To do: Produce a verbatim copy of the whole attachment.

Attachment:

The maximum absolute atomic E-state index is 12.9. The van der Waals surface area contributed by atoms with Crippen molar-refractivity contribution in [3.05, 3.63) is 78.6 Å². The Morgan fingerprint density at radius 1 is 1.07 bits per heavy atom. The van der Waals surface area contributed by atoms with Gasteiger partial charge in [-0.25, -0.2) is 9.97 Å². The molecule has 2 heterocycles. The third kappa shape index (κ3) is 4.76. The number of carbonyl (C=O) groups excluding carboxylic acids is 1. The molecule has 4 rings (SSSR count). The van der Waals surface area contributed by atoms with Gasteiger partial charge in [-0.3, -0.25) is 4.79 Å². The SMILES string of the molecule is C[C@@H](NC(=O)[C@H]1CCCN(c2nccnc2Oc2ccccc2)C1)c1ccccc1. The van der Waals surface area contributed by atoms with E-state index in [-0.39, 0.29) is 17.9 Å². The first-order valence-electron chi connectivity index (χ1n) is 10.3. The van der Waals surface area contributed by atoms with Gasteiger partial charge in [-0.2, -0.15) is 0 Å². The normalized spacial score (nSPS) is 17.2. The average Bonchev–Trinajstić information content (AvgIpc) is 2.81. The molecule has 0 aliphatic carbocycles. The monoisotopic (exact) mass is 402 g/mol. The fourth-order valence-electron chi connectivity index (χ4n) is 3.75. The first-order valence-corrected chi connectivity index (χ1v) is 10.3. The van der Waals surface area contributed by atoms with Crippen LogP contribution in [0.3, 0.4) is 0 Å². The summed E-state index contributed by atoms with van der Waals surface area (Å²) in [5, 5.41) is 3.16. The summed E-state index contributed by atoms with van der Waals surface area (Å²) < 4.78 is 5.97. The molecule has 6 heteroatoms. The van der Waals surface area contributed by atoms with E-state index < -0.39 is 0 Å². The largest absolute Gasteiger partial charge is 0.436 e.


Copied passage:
The maximum absolute atomic E-state index is 12.9. The van der Waals surface area contributed by atoms with Crippen molar-refractivity contribution in [3.05, 3.63) is 78.6 Å². The Morgan fingerprint density at radius 1 is 1.07 bits per heavy atom. The van der Waals surface area contributed by atoms with Gasteiger partial charge in [-0.25, -0.2) is 9.97 Å². The molecule has 2 heterocycles. The third kappa shape index (κ3) is 4.76. The number of carbonyl (C=O) groups excluding carboxylic acids is 1. The molecule has 4 rings (SSSR count). The van der Waals surface area contributed by atoms with Gasteiger partial charge in [-0.3, -0.25) is 4.79 Å². The SMILES string of the molecule is C[C@@H](NC(=O)[C@H]1CCCN(c2nccnc2Oc2ccccc2)C1)c1ccccc1. The van der Waals surface area contributed by atoms with E-state index in [-0.39, 0.29) is 17.9 Å². The first-order valence-electron chi connectivity index (χ1n) is 10.3. The van der Waals surface area contributed by atoms with Gasteiger partial charge in [-0.2, -0.15) is 0 Å². The normalized spacial score (nSPS) is 17.2. The average Bonchev–Trinajstić information content (AvgIpc) is 2.81. The molecule has 0 aliphatic carbocycles. The monoisotopic (exact) mass is 402 g/mol. The fourth-order valence-electron chi connectivity index (χ4n) is 3.75. The first-order valence-corrected chi connectivity index (χ1v) is 10.3. The van der Waals surface area contributed by atoms with Crippen LogP contribution in [0.3, 0.4) is 0 Å². The summed E-state index contributed by atoms with van der Waals surface area (Å²) in [5, 5.41) is 3.16. The summed E-state index contributed by atoms with van der Waals surface area (Å²) < 4.78 is 5.97. The molecule has 6 heteroatoms. The van der Waals surface area contributed by atoms with E-state index < -0.39 is 0 Å². The largest absolute Gasteiger partial charge is 0.436 e.